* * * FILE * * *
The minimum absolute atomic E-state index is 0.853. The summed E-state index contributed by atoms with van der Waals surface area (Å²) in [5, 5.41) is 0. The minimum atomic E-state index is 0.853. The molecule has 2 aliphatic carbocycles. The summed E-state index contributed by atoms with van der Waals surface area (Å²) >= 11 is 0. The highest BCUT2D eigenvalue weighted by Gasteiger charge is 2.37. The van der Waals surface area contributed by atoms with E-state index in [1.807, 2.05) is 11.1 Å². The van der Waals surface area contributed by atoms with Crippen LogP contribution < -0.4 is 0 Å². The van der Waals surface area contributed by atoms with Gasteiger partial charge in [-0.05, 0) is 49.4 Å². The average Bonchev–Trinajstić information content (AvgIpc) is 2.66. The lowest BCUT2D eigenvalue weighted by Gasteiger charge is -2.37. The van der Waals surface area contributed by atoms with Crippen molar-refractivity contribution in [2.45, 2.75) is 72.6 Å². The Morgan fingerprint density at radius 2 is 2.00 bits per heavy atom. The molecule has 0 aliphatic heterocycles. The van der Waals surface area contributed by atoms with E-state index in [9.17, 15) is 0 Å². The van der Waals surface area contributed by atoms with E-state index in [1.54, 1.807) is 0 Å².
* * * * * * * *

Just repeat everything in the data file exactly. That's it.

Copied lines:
The minimum absolute atomic E-state index is 0.853. The summed E-state index contributed by atoms with van der Waals surface area (Å²) in [5, 5.41) is 0. The minimum atomic E-state index is 0.853. The molecule has 2 aliphatic carbocycles. The summed E-state index contributed by atoms with van der Waals surface area (Å²) >= 11 is 0. The highest BCUT2D eigenvalue weighted by Gasteiger charge is 2.37. The van der Waals surface area contributed by atoms with E-state index in [1.807, 2.05) is 11.1 Å². The van der Waals surface area contributed by atoms with Crippen LogP contribution < -0.4 is 0 Å². The van der Waals surface area contributed by atoms with Gasteiger partial charge in [-0.05, 0) is 49.4 Å². The average Bonchev–Trinajstić information content (AvgIpc) is 2.66. The lowest BCUT2D eigenvalue weighted by Gasteiger charge is -2.37. The van der Waals surface area contributed by atoms with Crippen molar-refractivity contribution in [2.45, 2.75) is 72.6 Å². The Morgan fingerprint density at radius 2 is 2.00 bits per heavy atom. The molecule has 0 aliphatic heterocycles. The van der Waals surface area contributed by atoms with E-state index in [9.17, 15) is 0 Å². The van der Waals surface area contributed by atoms with E-state index in [1.54, 1.807) is 0 Å².